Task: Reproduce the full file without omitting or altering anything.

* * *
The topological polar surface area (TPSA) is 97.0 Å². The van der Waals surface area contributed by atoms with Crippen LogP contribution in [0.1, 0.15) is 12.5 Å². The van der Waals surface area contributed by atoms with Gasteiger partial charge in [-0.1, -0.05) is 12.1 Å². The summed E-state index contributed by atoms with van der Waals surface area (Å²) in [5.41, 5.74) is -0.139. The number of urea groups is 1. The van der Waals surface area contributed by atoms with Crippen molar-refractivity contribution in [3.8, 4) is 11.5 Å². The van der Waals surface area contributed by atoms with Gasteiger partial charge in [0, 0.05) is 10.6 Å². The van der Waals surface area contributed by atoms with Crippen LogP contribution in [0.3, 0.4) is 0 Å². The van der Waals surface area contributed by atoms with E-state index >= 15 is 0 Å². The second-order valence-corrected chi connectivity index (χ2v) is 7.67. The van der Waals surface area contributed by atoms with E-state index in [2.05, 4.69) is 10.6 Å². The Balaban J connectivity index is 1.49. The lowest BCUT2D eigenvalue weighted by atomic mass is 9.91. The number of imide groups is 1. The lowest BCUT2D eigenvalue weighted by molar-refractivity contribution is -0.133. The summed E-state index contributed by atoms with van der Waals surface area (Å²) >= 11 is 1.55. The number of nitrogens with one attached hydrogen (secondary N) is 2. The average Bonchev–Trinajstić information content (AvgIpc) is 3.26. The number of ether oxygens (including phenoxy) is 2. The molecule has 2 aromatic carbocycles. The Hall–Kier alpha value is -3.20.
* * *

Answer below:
The topological polar surface area (TPSA) is 97.0 Å². The van der Waals surface area contributed by atoms with Crippen LogP contribution in [0.1, 0.15) is 12.5 Å². The van der Waals surface area contributed by atoms with Gasteiger partial charge in [-0.1, -0.05) is 12.1 Å². The summed E-state index contributed by atoms with van der Waals surface area (Å²) in [5.41, 5.74) is -0.139. The number of urea groups is 1. The van der Waals surface area contributed by atoms with Crippen molar-refractivity contribution in [3.8, 4) is 11.5 Å². The van der Waals surface area contributed by atoms with Gasteiger partial charge in [0, 0.05) is 10.6 Å². The van der Waals surface area contributed by atoms with Crippen LogP contribution in [0.3, 0.4) is 0 Å². The van der Waals surface area contributed by atoms with E-state index >= 15 is 0 Å². The second-order valence-corrected chi connectivity index (χ2v) is 7.67. The van der Waals surface area contributed by atoms with E-state index in [2.05, 4.69) is 10.6 Å². The Balaban J connectivity index is 1.49. The lowest BCUT2D eigenvalue weighted by atomic mass is 9.91. The number of imide groups is 1. The lowest BCUT2D eigenvalue weighted by molar-refractivity contribution is -0.133. The summed E-state index contributed by atoms with van der Waals surface area (Å²) >= 11 is 1.55. The number of nitrogens with one attached hydrogen (secondary N) is 2. The average Bonchev–Trinajstić information content (AvgIpc) is 3.26. The number of ether oxygens (including phenoxy) is 2. The molecule has 2 aromatic carbocycles. The Hall–Kier alpha value is -3.20.